Adams says he can make amends, offer city stability
PORTLAND, Ore. — Portland Mayor Sam Adams says he decided to stay in office because he can offer the city some stability and make amends for lying about his sexual relationship with a teenager.
Adams, whose actions are being investigated by Oregon Attorney General John Kroger, announced Jan. 25 that he would not quit over the scandal that has defined his first month on the job. He has been reluctant to talk about his decision, telling reporters he wants to focus on city business.
But in an interview with Out.com, the Web site for gay news magazine Out, Adams explains his decision. "In the end, I can offer at least six to nine months of relative stability by staying, and I can make amends better by staying," he said.
The attorney general declined to discuss the Adams investigation, which began Jan. 21. But it is likely to focus on whether Adams committed third-degree sex abuse in his 2005 relationship with Beau Breedlove. That law makes it a misdemeanor crime to make sexual contact with someone younger than 18.
Adams has denied having any sexual contact with Breedlove before the teen turned 18. But Breedlove, now 21, clouded the issue in a recent interview with The Oregonian, saying he kissed Adams twice before reaching the age of consent.
Most newly elected officials can’t be recalled until six months into their term, a process that would likely push such a vote into late 2009. Even then, it’s unclear that a majority of voters would want Adams removed.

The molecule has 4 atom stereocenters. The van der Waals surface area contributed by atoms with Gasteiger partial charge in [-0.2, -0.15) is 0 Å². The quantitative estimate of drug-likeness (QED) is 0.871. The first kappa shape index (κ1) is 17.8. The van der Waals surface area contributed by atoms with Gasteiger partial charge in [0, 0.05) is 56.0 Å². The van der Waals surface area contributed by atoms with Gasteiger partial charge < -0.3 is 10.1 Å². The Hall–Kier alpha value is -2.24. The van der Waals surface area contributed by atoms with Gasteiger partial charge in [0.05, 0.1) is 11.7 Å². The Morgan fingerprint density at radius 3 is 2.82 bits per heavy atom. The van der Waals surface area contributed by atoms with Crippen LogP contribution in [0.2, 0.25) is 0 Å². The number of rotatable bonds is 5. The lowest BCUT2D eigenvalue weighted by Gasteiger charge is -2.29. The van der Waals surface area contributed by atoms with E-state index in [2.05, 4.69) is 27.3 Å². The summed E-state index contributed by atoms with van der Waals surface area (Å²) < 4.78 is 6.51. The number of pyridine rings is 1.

In the interview with Out.com, Adams said he shouldn’t have lied when rumors of the relationship surfaced in 2007.
"Seventeen months of living this lie has been torturous," he said. "To get out from under that is a tremendous amount of relief, combined with a lot of shame."
Rumors that Adams was having sex with a 17-year-old cropped up at the start of a mayoral race that would ultimately make Portland the largest U.S. city to ever elect an openly gay mayor.
Back then, Adams dismissed the rumors as malicious political attacks.
He now says he didn’t think anyone would believe the sexual relationship began when Breedlove was 18. In hindsight, Adams says, he should have told inquiring minds it was none of their business.
"I should have said exactly that. But I certainly didn’t give myself that option," he said. "I made the mistake of thinking no one would believe me. It was like, how do I prove a negative? How do I prove something didn’t happen? So I just panicked, and I made a mistake."
Adams also apologized to the gay community, which found itself divided after the news broke. "I totally understand why they’re angry," he said. "I’ve let them down. I’m very, very sorry for that."
Information from: The Oregonian, http://www.oregonlive.com